Sub-Tenon Anaesthesia

From EyeWiki


Local anaesthesia is one of the most used techniques for many ocular procedures, since the use of “sharp instruments” in peribulbar and retrobulbar anaesthesia have a risk of causing serious and even life threatening complications like globe perforation, orbital haemorrhage, optic nerve damage and subarachnoid diffusion. While there is no method of ocular anesthesia that is completely efficacious and risk free, sub-tenon block is a technique that may be relatively safer.


Tenon´s capsule (also referred to as the episclera) is a thin layer of connective tissue which surrounds the globe. Anteriorly it lies in close apposition to the conjunctiva and fuses with it at the level of the limbus. It extends posteriorly surrounding the globe and fusing with the dura of the optic nerve. The sub-tenon´s (also known as episcleral) space is a potential space between the capsule and the sclera. The instillation of local anesthetic into this space produces analgesia and akinesia by diffusing posteriorly into the retro-orbital space to block the traversing sensory and motor nerves.


A patient's suitability for a local anaesthetic technique must be established. Many patients undergoing ophthalmic procedures are elderly and may have significant co-morbidities. As a result, a local anaesthetic technique may be inappropriate.

The patient should be placed in the supine position and standard monitoring applied. Intravenous access is desirable but not essential.

The anesthetized conjunctiva should then be cleaned by carefully placing a few drops of povidone iodine beneath the lower eyelid. The rest of the orbital margin can then be cleaned with the remaining solution. The anesthetic solution is drawn up in to a syringe using aseptic technique. Several types of blunt-ended sub-tenon cannulae are available commercially, made from either metal or plastic. An eyelid speculum is inserted to improve access and prevent blinking. Asking the patient to look up and out will assist in exposing the inferonasal quadrant (this can also be done in the inferotemporal quadrant). A well positioned mark or cross on the wall or ceiling will often help in maintaining this line of gaze. A small tent of the conjunctiva and Tenon capsule is raised with a pair of blunt, non toothed forceps approximately 5-10 mm from the inferio-nasal limbus and can be as far inferior as the fornix depending on patient anatomy. A small incision is made in the tissue using a pair of ophthalmic scissors (often Westcott tenotomy scissors), exposing the sclera below. The blunt ended sub-Tenon's cannula can then be inserted through the newly created defect, with the syringe of local anaesthetic attached, and passed posteriorly, following the curvature of the globe, until its tip is perceived to passed the equator - making sure to insert the cannula in the subtenons space (just exterior to bare sclera) and not in the subconjunctival space. Anesthetic is injected slowly: smaller volumes (e.g 2ml lidocaine) are typically adequate for analgesia, larger volumes (e.g. 3-5ml, sometimes more) if akinesia is also needed.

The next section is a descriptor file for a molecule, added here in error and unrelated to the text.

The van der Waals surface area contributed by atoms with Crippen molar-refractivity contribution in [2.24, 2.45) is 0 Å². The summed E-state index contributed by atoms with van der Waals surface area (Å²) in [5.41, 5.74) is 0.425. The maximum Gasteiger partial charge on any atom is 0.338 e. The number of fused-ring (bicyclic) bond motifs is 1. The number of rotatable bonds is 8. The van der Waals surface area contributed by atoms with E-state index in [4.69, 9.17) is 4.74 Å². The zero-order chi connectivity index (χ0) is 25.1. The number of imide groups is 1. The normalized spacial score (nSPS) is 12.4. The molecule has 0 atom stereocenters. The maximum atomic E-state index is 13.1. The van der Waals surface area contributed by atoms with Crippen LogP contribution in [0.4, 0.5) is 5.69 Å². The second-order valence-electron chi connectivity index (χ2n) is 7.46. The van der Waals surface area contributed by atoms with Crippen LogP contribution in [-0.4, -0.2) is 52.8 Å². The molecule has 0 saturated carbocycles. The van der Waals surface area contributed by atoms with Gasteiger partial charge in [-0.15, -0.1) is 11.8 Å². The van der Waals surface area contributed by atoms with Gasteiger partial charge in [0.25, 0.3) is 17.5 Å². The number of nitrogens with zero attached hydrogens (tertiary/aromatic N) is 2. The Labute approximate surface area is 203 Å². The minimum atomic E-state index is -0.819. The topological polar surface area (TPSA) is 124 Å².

If a dedicated sub-Tenon cannula is not available, other options include using a 21 gauge Rycroft cannula, a typical large bore "BSS cannula", lacrimal cannula, or the plastic portion of an intravenous catheter (20 or 22G). These metal cannulae are probably more likely to cause trauma, and the plastic cannulae can fold and block, therefore it is preferable to use a cannula that has been designed for sub-Tenon's anesthesia.

On injection of the local anaesthetic, little resistance is usually encountered and most of the solution should disappear behind the globe resulting in slight proptosis. If resistance is encountered, the cannula can be withdrawn slightly and repositioned. The onset of analgesia is usually rapid, whereas maximal akinesia may take up to 10 minutes to develop. If conjunctival insufflation is noted, the cannula is likely simply in the subconjunctival space. If this occurs, one may need to either reposition the cannula to a deeper plane, or possibly repeat the "tent and snip" described above to expose the true sub-tenon space.

A sub-tenon block can be given after an inadequate retrobulbar or peribulbar block for further anesthesia and/or akinesia.


Lidocaine 2%, alone or mixed with an equal volume of bupivacaine 0.5 or 0.75%, 2-5 ml, is used. A vasoconstrictor is rarely added. Warming and increasing the alkalinity of the solution have been tried without being proven as beneficial.


The sub-tenon´s block is perceived as a safe alternative to both the retrobulbar and peribulbar blocks, both of which require the use of a sharp needle. The risk of a dural puncture with subsequent brainstem anaesthesia, globe puncture and inadvertent intravascular injection is rare. The main complications seen with this technique are subconjuntival swelling and subconjunctival haemorrhage, both of which usually resolve with gentle orbital pressure. It is worth noting that the conjunctival haemorrhage can be quite robust if the patient is on anticoagulation or antiplatelet therapy.

Safety of sub-tenon's blocks was reviewed in 2011. In the United Kingdom, a national Guideline on Local Anaesthesia in Ophthalmic Surgery (including sub-tenon's anesthesia) was published by the Royal College of Ophthalmologists and the Royal College of Anaesthetists (Anesthesiologists), 2012. This Guideline is available as a free download, from either College's website.


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  6. Kumar CM, Eid H, Dodds C. Sub-Tenon's anaesthesia: complications and their prevention. Eye (Lond). 2011 Jun;25(6):694-703. doi: 10.1038/eye.2011.69. Available from
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